The researchers can then check the records, to see what happened to the patients the biopsies came from. Did they have a low stage disease (ie. relatively benign tumour that was easily treated), or a high stage disease (ie. aggressive, malignant tumour which needed intense treatment)? Did the patient survive & recover? If not, how long did they survive? Months? Years? And, do the levels of “Bill” in the biopsy tissues correlate with a particular outcome?
This is the point where the researchers can start to test their hypothesis and see if “Bill” is linked to cancer or not. So, they might discover that all of the biopsy samples with no “Bill” came from patients with benign, easily treated tumour, while those samples that did have “Bill” came from patients that had aggressive diseases. Or, they might find that ALL the biopsies had “Bill”, but those with low levels came from patients who lived longer or survived, while those with high “Bill” came from patients who succumbed quickly. Either of these results would mean that “Bill” correlated with outcome, meaning that the research supported the original hypothesis.
This would give the researchers the confidence to start suggesting that “Bill” could be a good target for drug development, ie. that it would be a good idea to try and find chemicals that stuck to “Bill” and stop it working.
Here’s an example of how it works. The figure is taken from this study, which looked at patients with osteosarcoma (bone cancer). This type of graph is called a Kaplan-Meier plot and shows the effects of a “Bill” called Beta-Catenin. This particular “Bill” can switch on certain genes and is involved in sticking cells together inside tissues. But, cancer cells can make too much Beta-Catenin and the Kaplan-Meier plot shows how the survival of patients correlates with the amount of Beta-Catenin their cancers make.
The way you read it is simple. Look at each “staircase”. Each time the line “steps down”, it means that a patient has died. So, the more rapidly the patients die, the steeper the “staircase” looks. Conversely, the more slowly the patients die, the shallower the “staircase” looks. So, from this plot it is obvious that the patients with tumours which make a lot of Beta-Catenin (ie. “positive” in the figure), are dying more quickly than the patients with tumours which lack Beta-Catenin (ie. “negative” in the figure). Now, this would suggest that Beta-Catenin would be a good target for Drug Development and, indeed, a lot of time and effort has gone into making a drug which targets it.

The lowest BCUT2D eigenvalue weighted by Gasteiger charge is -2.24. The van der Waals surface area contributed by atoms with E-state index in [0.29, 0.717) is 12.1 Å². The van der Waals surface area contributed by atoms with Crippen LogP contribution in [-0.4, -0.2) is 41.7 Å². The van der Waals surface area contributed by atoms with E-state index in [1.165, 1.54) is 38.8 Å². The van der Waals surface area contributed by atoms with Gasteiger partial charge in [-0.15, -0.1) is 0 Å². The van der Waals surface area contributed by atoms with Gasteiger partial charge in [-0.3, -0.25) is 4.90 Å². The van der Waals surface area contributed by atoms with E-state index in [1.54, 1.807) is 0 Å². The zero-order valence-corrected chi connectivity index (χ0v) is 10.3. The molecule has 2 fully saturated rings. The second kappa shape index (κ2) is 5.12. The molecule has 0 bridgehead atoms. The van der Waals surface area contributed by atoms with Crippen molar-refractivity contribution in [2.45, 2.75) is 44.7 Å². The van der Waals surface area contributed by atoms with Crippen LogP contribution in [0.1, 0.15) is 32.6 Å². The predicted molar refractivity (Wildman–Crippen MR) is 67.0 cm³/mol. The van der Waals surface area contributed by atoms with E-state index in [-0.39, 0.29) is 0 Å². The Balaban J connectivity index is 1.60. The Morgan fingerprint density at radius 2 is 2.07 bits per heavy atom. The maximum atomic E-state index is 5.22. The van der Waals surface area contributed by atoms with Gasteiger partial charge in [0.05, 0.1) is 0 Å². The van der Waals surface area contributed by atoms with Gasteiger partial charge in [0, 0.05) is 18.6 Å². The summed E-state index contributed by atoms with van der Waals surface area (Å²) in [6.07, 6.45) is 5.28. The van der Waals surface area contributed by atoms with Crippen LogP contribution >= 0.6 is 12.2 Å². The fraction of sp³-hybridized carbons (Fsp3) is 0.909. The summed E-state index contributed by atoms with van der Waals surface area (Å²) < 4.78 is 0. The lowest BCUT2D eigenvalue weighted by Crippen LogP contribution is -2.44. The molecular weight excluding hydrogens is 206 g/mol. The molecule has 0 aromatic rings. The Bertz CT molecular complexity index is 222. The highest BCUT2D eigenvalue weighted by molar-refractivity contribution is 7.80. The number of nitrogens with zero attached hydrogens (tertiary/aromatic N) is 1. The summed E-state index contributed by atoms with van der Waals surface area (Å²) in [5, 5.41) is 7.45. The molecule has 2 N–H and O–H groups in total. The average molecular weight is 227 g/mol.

In the same way, many other chemotherapy drugs, both those being used now, and those being designed, started with studies like these: by looking at different “Bills” to see if a correlation could be found that could make them an attractive target. The next step is to try and find molecules which stick to the “Bill” and then try and modify the molecule to make it inhibit the “Bill” more effectively and then tweak it enough, so that it can be made as a drug that can be given to patients….
…. But that’s another story…
Lu, Y., Guan, G., Chen, J., Hu, B., Sun, C., Ma, Q., Wen, Y., Qiu, X., & Zhou, Y. (2015). Aberrant CXCR4 and β-catenin expression in osteosarcoma correlates with patient survival Oncology Letters DOI: 10.3892/ol.2015.3535